Studying social forgetting

Social aspects of remembering and forgetting have received a great deal of attention from psychologists, at least since Bartlett’s (1932) Remembering. In the developmental domain, researchers have focused on how parents talk to children about the past and teach them the narrative structures of autobiographical remembering (Reese & Fivush, 2008). In the forensic domain, researchers have examined how eyewitnesses influence each others’ memories, and whether interactions between witnesses can distort later testimony (Paterson & Kemp, 2006). In the organizational domain, researchers have focused on how groups coordinate performance to enhance workplace productivity (Brandon & Hollingshead, 2004). In contrast, cognitive psychology' has traditionally been more individualistic in its approach to studying memory, and it is only relatively recently that cognitive, experimental paradigms have been developed to examine how remembering with others is different to remembering alone. Below, we review two major experimental paradigms that have been used to study social forgetting in the laboratory. The first is socially shared retrieval-induced forgetting, which is an extension of the RIF paradigm into a social context (Cue, Koppel, & Hirst, 2007). The second is collaborative recall, which was developed to directly measure how what is remembered and forgotten in a group compares to what is remembered and forgotten by the same number of individuals recalling alone (Weldon & Bellinger, 1997). These paradigms demonstrate the ways in which individual and social processes combine to influence both remembering and forgetting.

Socially shared retrieval-induced forgetting (SS-RIF)

The RIF paradigm (described in the previous section) has been extended to examine forgetting in a social context. This paradigm models the kind of forgetting that is the result of selective remembering in conversation with others. Imagine a politician who repeatedly directs her audience’s attention to her successful, popular policies, and avoids mentioning her unpopular policies and scandals. She might hope that this would cause her listeners to subsequently forget her misdeeds. Cue et al. (2007) argued that the selective remembering that happens in a conversation (where only information consistent with conversational goals is mentioned; Tversky & Marsh, 2000) is a form of retrieval practice that should result in forgetting of unpractised, related information.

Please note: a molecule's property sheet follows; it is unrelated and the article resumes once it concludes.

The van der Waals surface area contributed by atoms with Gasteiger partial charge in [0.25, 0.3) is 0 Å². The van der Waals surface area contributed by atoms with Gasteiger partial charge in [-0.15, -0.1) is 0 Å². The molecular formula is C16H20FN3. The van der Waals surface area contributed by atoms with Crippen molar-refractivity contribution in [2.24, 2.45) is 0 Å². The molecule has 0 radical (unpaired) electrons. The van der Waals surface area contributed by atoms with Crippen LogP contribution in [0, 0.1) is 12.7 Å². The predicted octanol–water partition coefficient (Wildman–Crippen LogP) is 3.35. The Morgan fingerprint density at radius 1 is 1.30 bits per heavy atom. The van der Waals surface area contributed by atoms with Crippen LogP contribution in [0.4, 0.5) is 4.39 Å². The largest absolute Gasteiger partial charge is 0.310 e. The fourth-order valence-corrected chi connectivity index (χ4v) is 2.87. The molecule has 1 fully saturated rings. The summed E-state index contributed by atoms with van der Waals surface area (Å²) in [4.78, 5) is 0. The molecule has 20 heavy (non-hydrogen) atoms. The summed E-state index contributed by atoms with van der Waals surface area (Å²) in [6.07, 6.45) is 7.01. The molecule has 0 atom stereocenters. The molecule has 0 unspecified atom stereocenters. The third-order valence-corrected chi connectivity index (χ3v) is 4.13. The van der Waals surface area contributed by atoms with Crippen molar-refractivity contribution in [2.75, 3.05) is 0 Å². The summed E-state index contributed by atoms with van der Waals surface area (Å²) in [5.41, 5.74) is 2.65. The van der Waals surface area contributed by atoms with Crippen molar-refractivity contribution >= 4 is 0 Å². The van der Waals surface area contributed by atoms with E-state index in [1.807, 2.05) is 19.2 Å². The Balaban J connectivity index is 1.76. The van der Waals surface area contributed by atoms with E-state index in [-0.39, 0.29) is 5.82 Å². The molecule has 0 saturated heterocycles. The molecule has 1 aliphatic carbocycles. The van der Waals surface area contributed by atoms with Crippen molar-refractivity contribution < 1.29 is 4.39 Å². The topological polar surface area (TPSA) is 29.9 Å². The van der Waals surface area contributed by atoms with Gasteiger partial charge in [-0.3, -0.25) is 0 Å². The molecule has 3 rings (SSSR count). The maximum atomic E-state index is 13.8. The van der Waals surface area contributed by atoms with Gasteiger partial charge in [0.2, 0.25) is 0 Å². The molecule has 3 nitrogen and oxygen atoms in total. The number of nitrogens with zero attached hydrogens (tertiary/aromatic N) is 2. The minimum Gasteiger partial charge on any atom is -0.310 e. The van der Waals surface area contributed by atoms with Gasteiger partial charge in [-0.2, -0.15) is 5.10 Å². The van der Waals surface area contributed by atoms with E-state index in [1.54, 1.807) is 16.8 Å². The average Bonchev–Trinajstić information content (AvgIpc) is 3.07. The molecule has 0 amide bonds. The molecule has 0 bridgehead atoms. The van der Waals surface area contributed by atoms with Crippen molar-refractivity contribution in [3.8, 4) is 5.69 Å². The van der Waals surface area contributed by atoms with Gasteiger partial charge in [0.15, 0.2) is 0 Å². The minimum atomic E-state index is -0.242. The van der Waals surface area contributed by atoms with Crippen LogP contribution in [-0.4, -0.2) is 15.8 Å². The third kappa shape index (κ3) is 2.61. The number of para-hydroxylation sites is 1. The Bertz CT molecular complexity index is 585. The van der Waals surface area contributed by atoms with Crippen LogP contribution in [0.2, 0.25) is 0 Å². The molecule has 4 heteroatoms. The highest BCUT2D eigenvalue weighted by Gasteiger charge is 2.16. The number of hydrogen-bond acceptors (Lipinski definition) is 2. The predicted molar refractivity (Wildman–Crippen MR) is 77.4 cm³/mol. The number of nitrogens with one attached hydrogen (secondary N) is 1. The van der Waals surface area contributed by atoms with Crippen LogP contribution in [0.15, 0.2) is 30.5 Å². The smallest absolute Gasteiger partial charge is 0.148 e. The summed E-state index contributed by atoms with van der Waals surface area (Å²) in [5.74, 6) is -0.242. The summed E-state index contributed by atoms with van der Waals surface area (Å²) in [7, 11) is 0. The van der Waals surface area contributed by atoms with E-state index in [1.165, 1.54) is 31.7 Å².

To test this, Cue et al. (2007) replicated the standard RIF procedure of Anderson et al. (1994) but introduced a “listener” who observed the “speaker’s” retrieval practice and monitored them for either accuracy or fluency. Speakers showed RIF as expected. Most importantly, listeners showed RIF as well but only when they monitored the speaker’s accuracy, presumably because this encouraged listeners to perform the retrieval practice themselves as they observed the speaker. To examine whether SS-RIF might also operate in a natural discussion, where participants were not explicitly instructed to monitor for accuracy and where the role of speaker and listener shifted back and forth, in a second experiment Cue et al. (2007) modified the SS-RIF procedure so that the retrieval practice phase consisted of a free- flowing conversation between two participants. They found that both speaker and listener showed RIF (Cue et al., 2007).Thus, SS-RIF appears to be one plausible explanation for forgetting in social interactions, and in our lab we are currently extending this effect to autobiographical memories. This research suggests that the content of a conversation could be shaped either intentionally or unintentionally to induce forgetting of unwanted information. In this way, social interaction could lead to individual forgetting (Hirst & Manier, 2008).

More recently, SS-RIF has been extended to apply to autobiographical and emotional material as well as clinical populations. This includes people’s memories for their experience of a highly emotional and impactful event (the 9/11 terrorist attack on the World Trade Center in New York; Coman et al., 2009). Stone et al. (2013b) found SS-RIF effects for positive, neutral, and negative autobiographical memories, regardless of memory valence, extending Barnier et al.’s (2004) paradigm to social interaction. Brown et al. (2012) found that people with PTSD showed SS-RIF for combat-relevant and neutral stimuli, but showed stronger forgetting for combat-relevant stimuli (unlike effects reported above for RIF, where clinically relevant stimuli tend to be immune to forgetting). In SS-RIF, there are additional motivational effects beyond the self-relevance of the information; namely, the relationship between the individuals in the social interaction. Coman and Hirst (2015) found that SS-RIF effects only occurred for a pair of in-group members (fellow Princeton students), but not for out-group members. Similarly, Barber and Mather (2012) found SS-RIF effects for same-gender but not mixed-gender pairs. Thus, social interactions can shape memory even for personal, emotional, autobiographical material, but depends on individual characteristics as well as relationship and similarity between group members.

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